Veterans plead with Trump to lift delay on Blue Water veterans claims
September 24, 2019
WASHINGTON — Vietnam veteran Bobby Daniels has between 24 to 32 months to live, and he’s using some of those to ensure that his wife receives the benefits she’s owed when he’s gone.
Daniels, 79, is diagnosed with terminal prostate and bone cancer, thought to be associated with his military service. He served aboard the USS Lexington and is a “Blue Water” Navy veteran — those who worked aboard aircraft carriers, destroyers and other ships in the territorial seas of Vietnam.
Daniels and other Blue Water veterans — a group that fought for years to prove they were exposed to the chemical herbicide Agent Orange — saw some major wins during the past year. They won a federal court case that granted them VA benefits. In June, they witnessed the passage of a new law, the Blue Water Navy Vietnam Veterans Act of 2019, that reinforces their eligibility for disability compensation.
However, about a week after President Donald Trump signed the legislation, VA Secretary Robert Wilkie imposed a hold on processing Blue Water claims until next year, citing a provision in the new law that says the secretary can enforce a stay on claims until the law goes into effect Jan. 1, 2020.
Daniels has been attempting to have the VA recognize his Agent Orange exposure so his wife can receive survivor’s benefits, known as disability and indemnity compensation, when he dies. The couple has taken a second mortgage on their home to pay for his medical expenses, he said.
They celebrated it as a victory when Trump signed the new law in June. Then, with Wilkie’s announcement, Daniels “felt like somebody sledgehammered me in the mouth.”
“My wife has been by my side for 56 years. We struggle through tough times together,” Daniels said. “My biggest fear now is leaving her behind to struggle through tough times alone.”
Daniels traveled from his home of New Madrid, Missouri, to join the Veterans of Foreign Wars, Vietnam Veterans of America and Disabled American Veterans, as well as Sen. Jon Tester, D-Mont., and Rep. Mark Takano, D-Calif., outside the Senate on Tuesday. The group urged Trump to lift the hold on claims. Earlier Tuesday, nine veterans organizations delivered a letter to the White House urging Trump to meet with them about the issue.
Shane Liermann, a leader with Disabled American Veterans, said they had recently received a response from Wilkie about the delay. His response prompted them to directly appeal to Trump.
“It is apparent our pleas have fallen on deaf ears,” Liermann said.
In an official statement this summer, Wilkie justified the delay by arguing the VA needed time to implement the Blue Water Navy Vietnam Veterans Act without causing adverse effects on other veterans awaiting claims decisions.
“We are working to ensure that we have the proper resources in place to meet the needs of our Blue Water veteran community and minimize the impact on all veterans filing for disability compensation,” Wilkie said in the statement.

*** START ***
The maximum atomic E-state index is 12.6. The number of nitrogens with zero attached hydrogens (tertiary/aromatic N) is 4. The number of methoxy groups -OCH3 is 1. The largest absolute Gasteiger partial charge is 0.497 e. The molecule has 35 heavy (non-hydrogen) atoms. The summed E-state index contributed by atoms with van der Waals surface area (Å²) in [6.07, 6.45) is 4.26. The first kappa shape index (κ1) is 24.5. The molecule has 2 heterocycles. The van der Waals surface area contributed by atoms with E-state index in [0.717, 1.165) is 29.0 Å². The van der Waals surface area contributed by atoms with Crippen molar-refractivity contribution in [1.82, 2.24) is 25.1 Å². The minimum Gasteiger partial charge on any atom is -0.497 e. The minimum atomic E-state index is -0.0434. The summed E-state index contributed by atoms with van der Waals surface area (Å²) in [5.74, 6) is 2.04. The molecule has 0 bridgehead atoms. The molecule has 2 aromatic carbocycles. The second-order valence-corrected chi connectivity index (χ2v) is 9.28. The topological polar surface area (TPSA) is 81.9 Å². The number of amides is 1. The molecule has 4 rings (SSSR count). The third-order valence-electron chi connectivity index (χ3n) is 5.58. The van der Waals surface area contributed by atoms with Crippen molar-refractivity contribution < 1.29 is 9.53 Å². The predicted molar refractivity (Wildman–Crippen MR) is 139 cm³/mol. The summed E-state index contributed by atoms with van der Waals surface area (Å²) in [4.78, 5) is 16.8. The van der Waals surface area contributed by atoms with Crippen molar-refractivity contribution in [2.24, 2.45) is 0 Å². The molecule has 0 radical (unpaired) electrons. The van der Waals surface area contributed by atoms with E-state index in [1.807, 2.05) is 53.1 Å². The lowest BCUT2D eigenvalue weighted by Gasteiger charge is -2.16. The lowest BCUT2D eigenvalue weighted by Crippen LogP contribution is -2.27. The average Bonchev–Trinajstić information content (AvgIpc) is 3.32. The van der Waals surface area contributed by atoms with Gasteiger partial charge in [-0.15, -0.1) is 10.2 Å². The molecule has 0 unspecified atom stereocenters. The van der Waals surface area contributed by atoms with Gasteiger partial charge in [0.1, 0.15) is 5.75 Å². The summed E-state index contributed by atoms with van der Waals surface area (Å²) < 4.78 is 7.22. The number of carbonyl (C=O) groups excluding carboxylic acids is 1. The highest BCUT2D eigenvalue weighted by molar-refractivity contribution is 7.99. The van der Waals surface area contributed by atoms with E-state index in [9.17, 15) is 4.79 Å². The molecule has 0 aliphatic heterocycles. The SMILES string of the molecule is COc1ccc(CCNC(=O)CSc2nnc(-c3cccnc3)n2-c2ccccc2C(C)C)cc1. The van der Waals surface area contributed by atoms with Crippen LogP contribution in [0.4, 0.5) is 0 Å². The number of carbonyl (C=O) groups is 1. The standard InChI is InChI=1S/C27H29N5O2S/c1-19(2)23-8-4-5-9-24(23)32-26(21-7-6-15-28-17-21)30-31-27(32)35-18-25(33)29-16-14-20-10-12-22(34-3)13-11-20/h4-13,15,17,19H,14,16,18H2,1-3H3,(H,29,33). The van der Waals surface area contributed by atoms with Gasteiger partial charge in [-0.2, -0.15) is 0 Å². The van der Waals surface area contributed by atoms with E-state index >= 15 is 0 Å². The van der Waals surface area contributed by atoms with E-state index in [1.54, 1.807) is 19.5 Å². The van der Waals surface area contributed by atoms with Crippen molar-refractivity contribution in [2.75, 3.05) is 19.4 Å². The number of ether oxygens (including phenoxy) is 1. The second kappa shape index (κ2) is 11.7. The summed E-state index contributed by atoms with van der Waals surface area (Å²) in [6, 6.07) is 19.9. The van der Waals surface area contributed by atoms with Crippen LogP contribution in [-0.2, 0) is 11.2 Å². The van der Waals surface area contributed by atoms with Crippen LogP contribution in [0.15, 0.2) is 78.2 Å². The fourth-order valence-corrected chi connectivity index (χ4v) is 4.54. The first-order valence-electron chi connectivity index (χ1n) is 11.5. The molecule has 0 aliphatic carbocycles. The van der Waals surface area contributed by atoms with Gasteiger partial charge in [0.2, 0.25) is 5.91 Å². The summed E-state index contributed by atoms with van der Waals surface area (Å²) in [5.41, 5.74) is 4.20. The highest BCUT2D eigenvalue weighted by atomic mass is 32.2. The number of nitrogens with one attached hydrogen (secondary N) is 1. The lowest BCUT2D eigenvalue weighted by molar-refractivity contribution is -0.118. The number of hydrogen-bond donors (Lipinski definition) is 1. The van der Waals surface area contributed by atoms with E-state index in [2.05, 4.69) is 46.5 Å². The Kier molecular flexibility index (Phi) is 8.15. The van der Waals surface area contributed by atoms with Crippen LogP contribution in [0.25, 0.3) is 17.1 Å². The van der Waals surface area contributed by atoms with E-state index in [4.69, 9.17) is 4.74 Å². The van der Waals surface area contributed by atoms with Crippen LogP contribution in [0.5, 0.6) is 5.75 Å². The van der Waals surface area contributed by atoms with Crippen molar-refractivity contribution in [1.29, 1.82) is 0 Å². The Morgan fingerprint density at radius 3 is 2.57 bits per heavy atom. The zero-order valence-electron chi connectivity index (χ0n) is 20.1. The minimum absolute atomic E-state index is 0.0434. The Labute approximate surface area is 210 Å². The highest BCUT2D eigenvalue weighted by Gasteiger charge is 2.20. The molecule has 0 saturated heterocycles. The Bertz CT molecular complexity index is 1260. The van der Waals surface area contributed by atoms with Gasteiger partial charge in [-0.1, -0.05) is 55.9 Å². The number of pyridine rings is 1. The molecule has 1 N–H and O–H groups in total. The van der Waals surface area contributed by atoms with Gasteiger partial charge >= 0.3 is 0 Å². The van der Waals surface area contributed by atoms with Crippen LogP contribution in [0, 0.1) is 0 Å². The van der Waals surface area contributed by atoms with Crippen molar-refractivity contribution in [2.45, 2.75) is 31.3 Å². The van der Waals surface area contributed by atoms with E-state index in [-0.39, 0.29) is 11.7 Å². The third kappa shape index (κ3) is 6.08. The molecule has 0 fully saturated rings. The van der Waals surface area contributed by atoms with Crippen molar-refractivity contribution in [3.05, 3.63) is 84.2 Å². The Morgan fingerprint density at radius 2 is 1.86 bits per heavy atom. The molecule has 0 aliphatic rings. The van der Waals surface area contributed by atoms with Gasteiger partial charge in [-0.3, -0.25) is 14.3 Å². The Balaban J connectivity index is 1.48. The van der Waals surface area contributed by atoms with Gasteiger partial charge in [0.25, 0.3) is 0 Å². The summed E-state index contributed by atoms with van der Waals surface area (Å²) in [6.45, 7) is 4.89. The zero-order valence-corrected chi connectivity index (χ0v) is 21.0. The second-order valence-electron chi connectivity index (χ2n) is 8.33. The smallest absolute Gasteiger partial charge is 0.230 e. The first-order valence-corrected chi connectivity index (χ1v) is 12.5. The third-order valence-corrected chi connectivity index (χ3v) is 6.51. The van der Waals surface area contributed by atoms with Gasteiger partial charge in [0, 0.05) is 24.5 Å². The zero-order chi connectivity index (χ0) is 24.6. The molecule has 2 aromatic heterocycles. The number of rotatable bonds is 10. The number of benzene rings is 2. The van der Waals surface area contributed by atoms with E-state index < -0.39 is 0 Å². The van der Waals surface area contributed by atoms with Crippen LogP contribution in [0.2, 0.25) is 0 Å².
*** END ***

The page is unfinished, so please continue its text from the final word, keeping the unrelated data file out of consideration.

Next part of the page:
Tester said his office has asked the VA about the rollout of the claims processing Jan. 1 but has not received any details.
“We’ve done our job, the courts have done their job, and now they need to provide the benefits,” Tester said. “As far as I’m concerned, they should start right away, not January 2020. And if there are any excuses in January 2020, I may pull what little hair I have out.”
The lawmakers and veterans who spoke Tuesday believe the VA could could process at least some Blue Water claims before Jan. 1, including those like the one submitted by Claudia Holt.
Holt, 78, is the widow of a Blue Water Navy veteran who died in May. Frank Holt was part of a search-and-rescue team stationed aboard the USS Prichett during the Vietnam War. He was diagnosed with lung cancer and struggled for 19 years with various illnesses.
Claudia Holt on Tuesday clutched a portrait of her husband from his military days. She brought the photo to Capitol Hill from their home in Fruitland, Maryland, where it usually sits next to a cold can of Natural Light beer, his favorite.
Holt said the VA’s delay on claims processing is holding up her claim for disability and indemnity compensation — money that would offer her financial certainty.
“Before he died, he told me I would need to fight for survivor’s benefits,” Holt said. “He said, ‘You fought for me, now you fight for you.’ And now, here I am at 78 years old, worried about how I will pay my bills or whether or not I will lose my home, keep food on my table and a roof overhead.”
Bobby Daniels doesn’t want his wife, Judy, to be in Holt’s position. He traveled from Missouri, he said, to try to get Trump’s attention.
“Sometimes late at night after my wife has gone to bed, I get up in the rural area where I live and I scream into the darkness. That’s where I’m at,” Daniels said. “I have so much fear and anxiety bottled up inside of me, not knowing how long I’ll be here and not knowing how my wife and son will be able to survive without my help financially.”